How to Make Kefir
The basics of how to make kefir are very simple.
There are two ways to make kefir: using a commercial starter culture, or using traditional live kefir grains.
Both methods are easy and produce kefir beverages that are similar in taste. The use of a commercial culture has the benefit of making a single batch when you want it, without the need to make kefir on a continual basis, as is needed to keep and propagate live kefir grains. Commercial kefir cultures are also an easy way to introduce yourself to kefir to see if you like it.
How to Make Kefir from Commercial Cultures
Most commercial packets of kefir culture are portioned to culture 1 to 1 1/2 quarts of milk. A detailed set of instructions for using direct set kefir cultures is available on the website for ‘Cultures for Health’, and many other web sites. Most of these commercial starter cultures come with their own set of preparation instructions.
How to Make Kefir from Live Grains
When you purchase kefir grains, you’ll normally receive only a small amount, about 1-2 tablespoons. This is because the grains multiply, and you’ll soon have more than you will ever be able to use! The bad news is that you’ll have to be patient for a few days until the level of production goes up to have as much kefir as you’ll be wanting each day.
Add the 1-2 tablespoons of grains to about 2 cups of goat milk in a glass container, and cover loosely to allow fermentation gases to escape. You can use a cheesecloth held on with a rubber band, or a lid that is allowed to sit loosely on top.
Let set for 24 hours at room temperature. Gently shake the container occasionally to keep the contents mixed.
Your fresh kefir is now ready to be strained (with a plastic or stainless steel strainer) into a container and used or refrigerated. Place the grains that were caught in the strainer into another glass container with 2 cups of milk to make tomorrow’s batch of kefir. Continue this process daily.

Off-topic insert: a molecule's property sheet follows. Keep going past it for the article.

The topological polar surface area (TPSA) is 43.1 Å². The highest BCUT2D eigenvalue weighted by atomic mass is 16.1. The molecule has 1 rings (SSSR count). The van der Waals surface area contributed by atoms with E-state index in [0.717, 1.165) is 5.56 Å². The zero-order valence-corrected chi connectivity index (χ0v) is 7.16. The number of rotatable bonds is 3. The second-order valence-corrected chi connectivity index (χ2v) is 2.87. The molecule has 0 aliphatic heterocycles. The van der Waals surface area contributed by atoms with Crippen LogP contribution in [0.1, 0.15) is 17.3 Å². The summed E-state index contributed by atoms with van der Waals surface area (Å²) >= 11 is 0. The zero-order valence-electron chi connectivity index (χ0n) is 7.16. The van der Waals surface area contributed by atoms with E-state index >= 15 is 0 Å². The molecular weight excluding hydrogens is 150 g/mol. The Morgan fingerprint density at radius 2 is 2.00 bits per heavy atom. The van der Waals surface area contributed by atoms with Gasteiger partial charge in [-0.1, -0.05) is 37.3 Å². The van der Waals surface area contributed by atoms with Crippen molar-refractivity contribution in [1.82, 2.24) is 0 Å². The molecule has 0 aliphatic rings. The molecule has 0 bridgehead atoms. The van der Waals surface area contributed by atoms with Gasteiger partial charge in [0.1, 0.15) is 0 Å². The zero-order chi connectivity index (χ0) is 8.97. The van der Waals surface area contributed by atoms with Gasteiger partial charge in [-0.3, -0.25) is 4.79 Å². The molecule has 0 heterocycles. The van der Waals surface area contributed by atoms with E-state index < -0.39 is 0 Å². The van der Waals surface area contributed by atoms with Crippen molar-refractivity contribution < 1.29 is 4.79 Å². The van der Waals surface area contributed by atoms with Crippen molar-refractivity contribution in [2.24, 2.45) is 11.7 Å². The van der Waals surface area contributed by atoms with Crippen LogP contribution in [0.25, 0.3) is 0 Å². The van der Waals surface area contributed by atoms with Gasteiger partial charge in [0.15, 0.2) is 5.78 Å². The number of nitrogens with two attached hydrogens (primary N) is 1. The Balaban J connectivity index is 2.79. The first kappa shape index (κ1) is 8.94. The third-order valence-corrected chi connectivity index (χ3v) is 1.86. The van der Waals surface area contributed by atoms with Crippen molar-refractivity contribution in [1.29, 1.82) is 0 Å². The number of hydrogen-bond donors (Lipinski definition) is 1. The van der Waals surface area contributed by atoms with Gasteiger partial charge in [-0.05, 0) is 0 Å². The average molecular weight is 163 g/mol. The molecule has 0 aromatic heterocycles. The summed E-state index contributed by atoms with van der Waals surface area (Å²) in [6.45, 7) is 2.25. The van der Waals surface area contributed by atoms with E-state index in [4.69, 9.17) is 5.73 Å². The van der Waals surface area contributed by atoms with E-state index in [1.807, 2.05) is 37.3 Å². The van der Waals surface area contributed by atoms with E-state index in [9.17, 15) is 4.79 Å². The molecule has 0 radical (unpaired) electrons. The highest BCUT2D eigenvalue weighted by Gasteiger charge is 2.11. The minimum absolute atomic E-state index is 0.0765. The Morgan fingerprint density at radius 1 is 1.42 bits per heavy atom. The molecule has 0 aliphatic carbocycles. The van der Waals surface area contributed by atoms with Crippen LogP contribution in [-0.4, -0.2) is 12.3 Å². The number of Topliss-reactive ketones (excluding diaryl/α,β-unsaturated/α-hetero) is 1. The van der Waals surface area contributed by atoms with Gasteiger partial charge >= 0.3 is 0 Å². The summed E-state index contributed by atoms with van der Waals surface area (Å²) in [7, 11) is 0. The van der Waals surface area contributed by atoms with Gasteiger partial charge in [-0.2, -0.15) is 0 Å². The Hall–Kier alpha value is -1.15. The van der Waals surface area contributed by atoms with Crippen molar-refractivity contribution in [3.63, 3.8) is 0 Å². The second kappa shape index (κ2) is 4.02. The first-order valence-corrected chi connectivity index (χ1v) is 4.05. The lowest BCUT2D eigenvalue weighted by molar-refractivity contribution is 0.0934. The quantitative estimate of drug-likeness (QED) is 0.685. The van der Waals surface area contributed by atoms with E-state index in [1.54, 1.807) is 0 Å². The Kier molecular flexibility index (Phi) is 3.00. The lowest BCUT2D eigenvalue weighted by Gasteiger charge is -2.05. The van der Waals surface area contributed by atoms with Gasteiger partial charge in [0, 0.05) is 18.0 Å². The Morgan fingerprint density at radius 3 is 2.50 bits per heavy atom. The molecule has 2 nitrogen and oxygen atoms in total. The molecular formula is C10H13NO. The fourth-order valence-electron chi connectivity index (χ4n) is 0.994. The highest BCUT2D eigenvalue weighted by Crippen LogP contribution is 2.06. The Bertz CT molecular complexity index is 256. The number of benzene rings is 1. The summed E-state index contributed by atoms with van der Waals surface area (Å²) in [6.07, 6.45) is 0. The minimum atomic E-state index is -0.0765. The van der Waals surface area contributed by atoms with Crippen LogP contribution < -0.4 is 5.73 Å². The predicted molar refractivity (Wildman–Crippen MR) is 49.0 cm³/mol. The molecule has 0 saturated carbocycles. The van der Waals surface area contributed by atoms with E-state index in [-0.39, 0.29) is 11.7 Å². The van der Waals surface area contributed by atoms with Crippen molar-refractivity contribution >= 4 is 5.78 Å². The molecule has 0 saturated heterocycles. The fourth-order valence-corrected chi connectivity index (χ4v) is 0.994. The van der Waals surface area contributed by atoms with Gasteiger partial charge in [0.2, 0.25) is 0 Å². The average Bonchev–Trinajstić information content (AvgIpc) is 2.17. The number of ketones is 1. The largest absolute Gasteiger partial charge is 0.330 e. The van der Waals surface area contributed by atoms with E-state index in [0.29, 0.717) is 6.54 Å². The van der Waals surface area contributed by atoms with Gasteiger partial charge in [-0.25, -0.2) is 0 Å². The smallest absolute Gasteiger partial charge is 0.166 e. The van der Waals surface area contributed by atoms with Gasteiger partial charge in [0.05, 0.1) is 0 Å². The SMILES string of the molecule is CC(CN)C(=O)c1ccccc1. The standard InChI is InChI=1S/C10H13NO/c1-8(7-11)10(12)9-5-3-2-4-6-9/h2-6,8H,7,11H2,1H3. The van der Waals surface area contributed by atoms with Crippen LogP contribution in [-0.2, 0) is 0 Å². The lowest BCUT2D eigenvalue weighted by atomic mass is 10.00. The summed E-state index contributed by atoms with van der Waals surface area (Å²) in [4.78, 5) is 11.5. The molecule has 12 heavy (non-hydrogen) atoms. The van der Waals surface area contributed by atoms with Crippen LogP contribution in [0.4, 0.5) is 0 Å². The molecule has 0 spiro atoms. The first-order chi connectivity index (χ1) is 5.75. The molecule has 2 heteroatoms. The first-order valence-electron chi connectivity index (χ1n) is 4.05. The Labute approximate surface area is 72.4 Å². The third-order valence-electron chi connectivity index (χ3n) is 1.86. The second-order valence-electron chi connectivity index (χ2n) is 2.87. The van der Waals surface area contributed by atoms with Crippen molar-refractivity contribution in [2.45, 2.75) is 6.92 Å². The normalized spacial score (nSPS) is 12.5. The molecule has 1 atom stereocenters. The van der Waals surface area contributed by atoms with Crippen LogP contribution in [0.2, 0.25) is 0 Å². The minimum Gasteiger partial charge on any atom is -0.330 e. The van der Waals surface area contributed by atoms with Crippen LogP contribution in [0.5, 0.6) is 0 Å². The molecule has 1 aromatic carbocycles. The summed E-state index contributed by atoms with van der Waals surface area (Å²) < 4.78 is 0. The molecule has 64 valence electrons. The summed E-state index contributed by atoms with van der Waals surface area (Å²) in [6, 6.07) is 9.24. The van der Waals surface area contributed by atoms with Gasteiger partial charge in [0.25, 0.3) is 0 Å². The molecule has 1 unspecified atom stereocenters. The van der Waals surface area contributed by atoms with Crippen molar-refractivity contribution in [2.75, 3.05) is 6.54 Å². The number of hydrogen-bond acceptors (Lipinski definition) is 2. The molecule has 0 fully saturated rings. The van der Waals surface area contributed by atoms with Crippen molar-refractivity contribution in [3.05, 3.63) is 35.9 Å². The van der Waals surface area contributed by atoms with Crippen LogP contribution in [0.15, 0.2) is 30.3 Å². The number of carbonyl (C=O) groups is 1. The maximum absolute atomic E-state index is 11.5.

Straining Goat Milk Kefir
If you prefer, you can continue to let the kefir set at room temperature for another day or two to produce ripened kefir, which will have a more sour taste to it, but will also contain substantially greater quantities of B vitamins. As the kefir ripens, the whey (clear, yellowish liquid) will begin to separate. Stir or shake to mix before straining, or the large clumps may tend to clog the strainer.
As the quantity of grains increases (after about a week), increase the amount of milk you use. Kefir making is as much an art as science, so experiment until you have the grain to milk ratio that produces the thickness of kefir that you prefer. When you’ve reached your maximum desired daily quantity of kefir, begin to divide the grains to give away to friends and family (or course, you’ll need to teach them how to make kefir, too!), or simply eat the extra for added health benefits.
You may also want to make kefir cheese. Simply take the freshly made kefir and drain through a cheesecloth placed in a colander and set over a bowl (to catch the whey) for about 24 hours. The resulting thick product can be used similarly to sour cream, though it’s a bit more tangy.
Draining Goat Milk Kefir For Kefir Cheese
If you need to take a break from making kefir (when you go on vacation, for example), simply place the grains in 1-2 cups of milk and refrigerate. Refrigeration slows the growth and fermentation process. Resume your kefir-making when you’re ready.
How Do I Use It?
If you like plain yogurt or buttermilk, you may enjoy drinking kefir as it is. My favorite way to enjoy it is as a morning citrus drink, in place of orange juice.
Goat Milk Kefir-Orange Drink:
Just combine the following in a blender:
1 cup fresh kefir
1 whole orange, peeled and seeded, or juice from 1/2 a lemon
1 cup ice
1-2 Tbsp. sugar, or sweetener of your choice (more for lemon version)
You can increase the ice if you want more of a smoothie-like consistency instead of a drink.